Golovnin Bay

The following article is from The Great Soviet Encyclopedia (1979). It might be outdated or ideologically biased.

Golovnin Bay

 

an internal bay on the north shore of Norton Gulf in the Bering Sea. Length, 35 km; width, 19 km; depth, up to 6 m. At its upper end it forms Golovnin Lagoon. Its banks are high and steep; they are low and sandy at the upper end. The bay freezes over during the winter. There are uneven diurnal tides of about 0.5 m. The bay was discovered in 1821 by the Russian navigator V. S. Khromchenko and was named in honor of V. M. Golovnin.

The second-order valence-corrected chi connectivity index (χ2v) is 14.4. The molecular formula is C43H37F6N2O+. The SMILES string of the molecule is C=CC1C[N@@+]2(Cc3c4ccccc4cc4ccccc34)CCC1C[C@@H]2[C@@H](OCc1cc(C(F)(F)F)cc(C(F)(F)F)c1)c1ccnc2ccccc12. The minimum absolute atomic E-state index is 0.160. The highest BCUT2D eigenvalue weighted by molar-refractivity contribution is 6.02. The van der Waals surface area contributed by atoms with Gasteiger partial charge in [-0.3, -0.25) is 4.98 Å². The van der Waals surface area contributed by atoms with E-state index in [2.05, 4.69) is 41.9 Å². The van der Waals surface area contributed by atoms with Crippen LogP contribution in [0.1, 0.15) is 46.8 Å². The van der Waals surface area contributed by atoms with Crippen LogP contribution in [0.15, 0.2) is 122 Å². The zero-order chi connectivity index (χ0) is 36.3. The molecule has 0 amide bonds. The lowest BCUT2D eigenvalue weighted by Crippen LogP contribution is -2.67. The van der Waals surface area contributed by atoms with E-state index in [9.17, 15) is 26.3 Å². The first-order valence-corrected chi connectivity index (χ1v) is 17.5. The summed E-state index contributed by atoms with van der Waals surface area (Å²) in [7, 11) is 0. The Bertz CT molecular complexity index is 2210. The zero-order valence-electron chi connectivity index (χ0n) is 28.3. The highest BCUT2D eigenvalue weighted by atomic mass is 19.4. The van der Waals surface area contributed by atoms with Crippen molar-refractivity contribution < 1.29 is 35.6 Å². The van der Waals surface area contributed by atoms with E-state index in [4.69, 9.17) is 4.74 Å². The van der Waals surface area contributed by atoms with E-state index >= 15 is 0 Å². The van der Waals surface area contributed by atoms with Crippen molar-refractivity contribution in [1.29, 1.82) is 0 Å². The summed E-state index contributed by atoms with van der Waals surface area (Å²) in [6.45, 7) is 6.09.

The Great Soviet Encyclopedia, 3rd Edition (1970-1979). © 2010 The Gale Group, Inc. All rights reserved.
References in periodicals archive ?
In 1950, Jim accompanied Giddings to Norton Sound, Alaska, where they tested archaeological sites between Golovnin Bay and Shaktoolik and carried out the third season's excavation at Cape Denbigh.
The principal locations with seal concentrations were (ordered from south to north) Kuskokwim Bay, Nunivak Island, Scammon Bay, Golovnin Bay, St.